A word of caution, or at least advise. Though PK Sharpener can be used by unsophisticated users, it really is most appropriate as a tool for the power-users; the type of photographer who sweats the details and who cares about extracting the nth degree of perfection from their images, usually ones intended for exhibition. If you're in this category — read on. If you're somewhat less demanding of image quality, or unwilling to put that extra bit of time and effort into your prints then this may not be the product for you. It also may not be the right choice if you're working with large files and don't have a lot of RAM and a lot of disk space. More on this in a while.
Contax 645 with 35mm f/3.5 Distagon and
16 Megapixel Kodak DCS Pro 645 digital back. ISO 100
A Sharpening Workflow
PK Sharpener isn't just a program for doing what you've likely been doing until now with the USM tool in Photoshop. Even if you've graduated to the use of masks, High Pass sharpening, or other products like nik Sharpener Pro or FocalBlade, you've never seen anything like this. In fact, the subtitle of the product name is A Complete Sharpening Workflow, and this isn't just marketing hype. Let's see what it means.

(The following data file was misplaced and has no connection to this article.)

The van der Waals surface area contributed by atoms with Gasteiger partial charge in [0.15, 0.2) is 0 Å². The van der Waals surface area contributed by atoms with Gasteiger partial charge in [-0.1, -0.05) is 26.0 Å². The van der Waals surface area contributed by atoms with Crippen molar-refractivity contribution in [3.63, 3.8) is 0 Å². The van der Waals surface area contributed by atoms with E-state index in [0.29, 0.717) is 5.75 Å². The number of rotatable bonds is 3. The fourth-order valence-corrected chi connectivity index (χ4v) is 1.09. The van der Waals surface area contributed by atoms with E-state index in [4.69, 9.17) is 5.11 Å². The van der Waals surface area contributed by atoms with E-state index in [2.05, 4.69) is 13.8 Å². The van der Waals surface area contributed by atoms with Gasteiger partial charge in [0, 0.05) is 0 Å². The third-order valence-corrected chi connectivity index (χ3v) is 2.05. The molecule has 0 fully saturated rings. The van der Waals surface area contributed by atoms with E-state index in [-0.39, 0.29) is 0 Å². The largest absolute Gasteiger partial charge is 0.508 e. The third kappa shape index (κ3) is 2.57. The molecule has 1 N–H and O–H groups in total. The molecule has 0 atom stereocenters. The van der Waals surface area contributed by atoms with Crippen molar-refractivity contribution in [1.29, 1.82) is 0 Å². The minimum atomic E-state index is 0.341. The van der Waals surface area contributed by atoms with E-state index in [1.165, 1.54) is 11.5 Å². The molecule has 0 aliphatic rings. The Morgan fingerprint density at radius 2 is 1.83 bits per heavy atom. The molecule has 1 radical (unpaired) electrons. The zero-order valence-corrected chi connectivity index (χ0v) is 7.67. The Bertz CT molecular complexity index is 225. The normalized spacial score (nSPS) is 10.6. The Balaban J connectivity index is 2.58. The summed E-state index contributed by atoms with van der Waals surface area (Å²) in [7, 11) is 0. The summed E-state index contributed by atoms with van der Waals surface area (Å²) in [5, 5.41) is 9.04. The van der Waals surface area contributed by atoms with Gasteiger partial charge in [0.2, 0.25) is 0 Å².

Many photographers and image processing professionals have found that sharpening is best done in at least two steps — as part of or just after RAW conversion or scanning — and again prior to output, whether to screen or print. There are several reasons for this, and the best summary is given in a write-up by one of PK Sharpener's designers, Bruce Fraser. Take a few minutes, read the article, and then return here.
What PK Sharpener does, and it is unique in this respect, is that it breaks sharpening down into three separate steps during image processing workflow...